It’s OK To Be Creatively Vulnerable

It's Ok To Be Creatively Vulnerable - Dance Nots' creativity blog for teachers

One thing that holds many people back from realising their potential is the fear of vulnerability. But it is OK to be creatively vulnerable.

Truly Liberating

I’d go a step further. It’s necessary to make yourself vulnerable in order to be truly creative. Furthermore, creative activity is unique in providing a space in which we can be vulnerable without putting ourselves in danger.

Of course, within an educational setting it is vital that safeguards are in place to ensure safety. Once that is in hand, the freedom to let go of certainty and security is truly liberating. But why is this important?

Free to Express Yourself

It’s important because a life lived in fear is one of repression and limitation. Once you have experienced the reality that others’ opinions can’t hurt, you are then free to express yourself in whatever way you like.

Reaching that point may take a little time and effort. And one of the biggest fears for many people is that of being laughed at. For younger children, this can be particularly so.

Equal Footing

To help them overcome this, it is essential they be put on an equal footing with their peers. When all are equally vulnerable, then mutual support can be instilled. And a good way to facilitate this is to present a creative challenge which is new to all participants.

Working visually, this may mean introducing a new medium to a group or class. In sound, this could be providing instruments that are unfamiliar or asking a group to work with their voices in new and unusual ways. Physically, the challenge may be to find new ways of moving or interacting with others.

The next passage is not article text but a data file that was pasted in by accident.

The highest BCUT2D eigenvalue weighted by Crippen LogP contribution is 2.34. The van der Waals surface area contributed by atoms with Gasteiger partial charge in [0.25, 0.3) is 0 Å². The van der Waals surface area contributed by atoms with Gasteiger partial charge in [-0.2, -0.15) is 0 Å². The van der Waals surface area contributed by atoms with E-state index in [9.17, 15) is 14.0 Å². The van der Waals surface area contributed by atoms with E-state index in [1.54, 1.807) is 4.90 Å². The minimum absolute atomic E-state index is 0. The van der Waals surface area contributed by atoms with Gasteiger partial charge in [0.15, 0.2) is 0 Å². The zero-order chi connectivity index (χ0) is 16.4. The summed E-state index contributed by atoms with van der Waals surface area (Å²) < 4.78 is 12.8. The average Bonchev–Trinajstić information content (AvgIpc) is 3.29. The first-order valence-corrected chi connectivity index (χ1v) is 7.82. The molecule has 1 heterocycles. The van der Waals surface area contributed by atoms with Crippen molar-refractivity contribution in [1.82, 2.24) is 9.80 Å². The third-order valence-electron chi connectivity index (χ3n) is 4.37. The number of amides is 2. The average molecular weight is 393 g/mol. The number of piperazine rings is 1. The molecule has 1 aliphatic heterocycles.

Imagined Limits

Anyone who has taken part in an outward-bound activity that pushed all participants beyond their imagined limits will know what a bonding experience this can be. It may seem strange to equate this with art work but the outcomes can be very similar. The sense of togetherness and mutual support engendered by, for example, putting on a theatrical production can be truly exhilarating.

It’s ironic that we fear alienation and ridicule by making ourselves vulnerable through creative pursuits. In the event, we are more likely to forge closer bonds and connections with others when we allow this vulnerability. We all crave shared experience and often it’s the more uncomfortable situations that fulfil this need the most.

Empathy & Admiration

Even solo creative pursuits can work in this way. A singer, sharing their thoughts and feeling through song connects with others in a way that may illude them in day-to-day life. A visual artist, though remote from those viewing their work, may similarly evoke levels of empathy and admiration they’d not otherwise imagined.

In all cases, the artist or creator has had to lay themselves bare to a greater or lesser extent. And, in all cases, they will have found that this has done them no harm. Quite the contrary: it has enhanced not only their own life but those of many around them.

Which can’t be a bad thing. Can it?

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